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Typically, utilities fall into the category of "widow and orphan" stocks. Safe, steady, and usually paying a respectable, if not spectacular, dividend would be the typical characterization of most utility stocks.

Utility stocks can also function as a proxy for a nation's economic growth. As an economy grows, the resulting production and activity causes an increase in energy demand. Somewhat obviously, if the investor is attempting to use an investment in utlities in this fashion it makes sense to invest in the largest of a country's utilites.

This brings me to Huaneng Power International, Inc. (NYSE:HNP), which is China's largest independent producer of energy and largest listed producer of electricity. HNP has a generation capacity in excess of 46.5 gigawatts generated by investments in plants in 17 provinces, municipalities and regions. (The shares trade as ADRs). Its power plants are concentrated in the eastern and central regions of China.

Despite signs of overheating in the Chinese economy, causing the government to apply the brakes in an effort to generate a "soft landing", China is growing at the rate of 9.70% (as Q1, 2011). Consequently, its logical to think that China's demand for energy will continue to grow, albeit at a more modest rate, as the governemnt's efforts to dampen inflation begin to bite. According to the Trading Economics website China's GDP is projected to grow at 6.1% for the year.

There are some flies in the ointment regarding HNP. 90% of its power generation comes from coal-fired power plants and the rise in coal prices, along with other commodities, has put a crimp in the company's margins. Chinese regulators have been notably stingy in allowing Chinese power companies to pass through these increased costs through rate hikes as the government seeks to dampen inflation for consumers. Given that the Chinese government owns 51% of the company it should come as no big surprise that political "considerations" may well outweigh shareholder interests.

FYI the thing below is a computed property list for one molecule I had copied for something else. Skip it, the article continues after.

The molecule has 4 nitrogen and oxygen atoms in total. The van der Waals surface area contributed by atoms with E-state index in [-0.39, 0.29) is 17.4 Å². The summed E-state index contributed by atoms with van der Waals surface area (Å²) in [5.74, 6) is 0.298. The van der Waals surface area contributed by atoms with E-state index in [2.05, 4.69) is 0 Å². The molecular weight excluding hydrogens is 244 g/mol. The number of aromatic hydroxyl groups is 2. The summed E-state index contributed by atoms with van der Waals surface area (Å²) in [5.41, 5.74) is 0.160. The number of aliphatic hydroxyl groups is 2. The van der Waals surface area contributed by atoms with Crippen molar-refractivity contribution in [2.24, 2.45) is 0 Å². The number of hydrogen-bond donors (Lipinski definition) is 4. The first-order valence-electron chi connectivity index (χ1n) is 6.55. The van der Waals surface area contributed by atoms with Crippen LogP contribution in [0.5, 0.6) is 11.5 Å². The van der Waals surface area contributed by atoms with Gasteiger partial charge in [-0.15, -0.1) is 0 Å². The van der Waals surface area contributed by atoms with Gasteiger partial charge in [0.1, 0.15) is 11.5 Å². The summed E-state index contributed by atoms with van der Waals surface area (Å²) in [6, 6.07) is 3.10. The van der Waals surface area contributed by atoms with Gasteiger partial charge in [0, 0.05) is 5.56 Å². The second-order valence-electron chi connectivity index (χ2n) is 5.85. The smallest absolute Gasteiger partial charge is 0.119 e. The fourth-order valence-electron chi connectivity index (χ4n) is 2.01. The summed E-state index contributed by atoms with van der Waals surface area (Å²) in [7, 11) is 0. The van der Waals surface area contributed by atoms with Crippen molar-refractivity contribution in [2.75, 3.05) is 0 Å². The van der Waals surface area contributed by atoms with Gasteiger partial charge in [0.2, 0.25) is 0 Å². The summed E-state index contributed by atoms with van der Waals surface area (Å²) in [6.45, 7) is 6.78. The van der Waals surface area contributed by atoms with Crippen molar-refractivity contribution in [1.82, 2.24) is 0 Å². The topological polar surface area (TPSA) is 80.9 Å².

Despite its current reliance on coal, HNP is also involving itself in "green" energy production via its Huade Wind Power plant, a 49.5 MW facility in Inner Mongolia.

The other fly in the ointment concerns dividends. As noted at the beginning of the article, utilities typically pay at least reasonable dividends and HNP had been no exception, typically making a single annual payment, payable in June, or early July (there's been some small variance during the years of 2006 through 2010). Many foreign firms pay dividends either on a semi-annual, or an annual basis. What may be more unsettling, from a dividend investor's perspective, is that the amount has varied fairly widely; 1.245 in 2006, 1.4488 in 2007, 1.6805 in 2008, .5655 in 2009, and 1.0874 in 2010. The yield has varied from 2.52% up to 5.76%. I've not been able to find any announcements for the current year.

I would consider HNP a "businessman's risk" stock that's worth watching as more of cap gain play, rather than a more traditional dividend play, with an entry below $21 (it closed on 6-8-11 @ $22.47) and a target of $24.00 within 12 months.

Sources: Trading Economics Analytics
Huaeng Power International website
Morningstar

Disclosure: I have no positions in any stocks mentioned, and no plans to initiate any positions within the next 72 hours.

Source: Huaneng Power: A Chinese Utility to Consider